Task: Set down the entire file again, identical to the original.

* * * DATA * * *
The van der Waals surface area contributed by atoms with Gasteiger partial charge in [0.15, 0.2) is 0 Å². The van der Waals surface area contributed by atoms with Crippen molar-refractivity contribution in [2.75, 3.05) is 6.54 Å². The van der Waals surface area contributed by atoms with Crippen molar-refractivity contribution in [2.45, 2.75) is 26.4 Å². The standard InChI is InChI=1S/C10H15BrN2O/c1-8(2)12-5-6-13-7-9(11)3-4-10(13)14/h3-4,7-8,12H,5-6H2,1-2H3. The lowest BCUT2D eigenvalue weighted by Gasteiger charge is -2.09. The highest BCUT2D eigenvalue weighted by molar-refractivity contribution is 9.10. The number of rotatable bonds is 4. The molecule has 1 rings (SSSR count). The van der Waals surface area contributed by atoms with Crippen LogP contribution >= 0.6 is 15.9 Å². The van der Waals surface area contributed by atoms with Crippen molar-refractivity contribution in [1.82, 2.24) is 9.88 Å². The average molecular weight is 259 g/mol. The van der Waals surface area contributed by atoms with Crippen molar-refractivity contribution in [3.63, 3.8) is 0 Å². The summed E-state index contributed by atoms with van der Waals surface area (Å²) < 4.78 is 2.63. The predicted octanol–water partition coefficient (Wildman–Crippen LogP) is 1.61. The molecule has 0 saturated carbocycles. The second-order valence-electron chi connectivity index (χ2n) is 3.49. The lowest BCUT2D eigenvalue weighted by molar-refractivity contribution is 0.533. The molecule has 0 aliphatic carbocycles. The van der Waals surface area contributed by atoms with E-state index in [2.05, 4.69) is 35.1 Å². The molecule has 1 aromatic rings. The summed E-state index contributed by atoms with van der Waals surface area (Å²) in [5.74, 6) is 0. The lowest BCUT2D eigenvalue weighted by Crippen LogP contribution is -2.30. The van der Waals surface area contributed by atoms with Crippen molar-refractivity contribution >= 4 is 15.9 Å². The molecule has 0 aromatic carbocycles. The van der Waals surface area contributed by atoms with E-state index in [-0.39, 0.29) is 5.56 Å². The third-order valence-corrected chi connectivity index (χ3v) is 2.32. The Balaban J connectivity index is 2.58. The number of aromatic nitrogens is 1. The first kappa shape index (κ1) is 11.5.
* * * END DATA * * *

The van der Waals surface area contributed by atoms with Gasteiger partial charge in [0.15, 0.2) is 0 Å². The van der Waals surface area contributed by atoms with Crippen molar-refractivity contribution in [2.75, 3.05) is 6.54 Å². The van der Waals surface area contributed by atoms with Crippen molar-refractivity contribution in [2.45, 2.75) is 26.4 Å². The standard InChI is InChI=1S/C10H15BrN2O/c1-8(2)12-5-6-13-7-9(11)3-4-10(13)14/h3-4,7-8,12H,5-6H2,1-2H3. The lowest BCUT2D eigenvalue weighted by Gasteiger charge is -2.09. The highest BCUT2D eigenvalue weighted by molar-refractivity contribution is 9.10. The number of rotatable bonds is 4. The molecule has 1 rings (SSSR count). The van der Waals surface area contributed by atoms with Crippen LogP contribution >= 0.6 is 15.9 Å². The van der Waals surface area contributed by atoms with Crippen molar-refractivity contribution in [1.82, 2.24) is 9.88 Å². The average molecular weight is 259 g/mol. The van der Waals surface area contributed by atoms with Crippen molar-refractivity contribution in [3.63, 3.8) is 0 Å². The summed E-state index contributed by atoms with van der Waals surface area (Å²) < 4.78 is 2.63. The predicted octanol–water partition coefficient (Wildman–Crippen LogP) is 1.61. The molecule has 0 saturated carbocycles. The second-order valence-electron chi connectivity index (χ2n) is 3.49. The lowest BCUT2D eigenvalue weighted by molar-refractivity contribution is 0.533. The molecule has 0 aliphatic carbocycles. The van der Waals surface area contributed by atoms with E-state index in [2.05, 4.69) is 35.1 Å². The molecule has 1 aromatic rings. The summed E-state index contributed by atoms with van der Waals surface area (Å²) in [5.74, 6) is 0. The lowest BCUT2D eigenvalue weighted by Crippen LogP contribution is -2.30. The van der Waals surface area contributed by atoms with Crippen molar-refractivity contribution >= 4 is 15.9 Å². The molecule has 0 aromatic carbocycles. The van der Waals surface area contributed by atoms with E-state index in [-0.39, 0.29) is 5.56 Å². The third-order valence-corrected chi connectivity index (χ3v) is 2.32. The Balaban J connectivity index is 2.58. The number of aromatic nitrogens is 1. The first kappa shape index (κ1) is 11.5.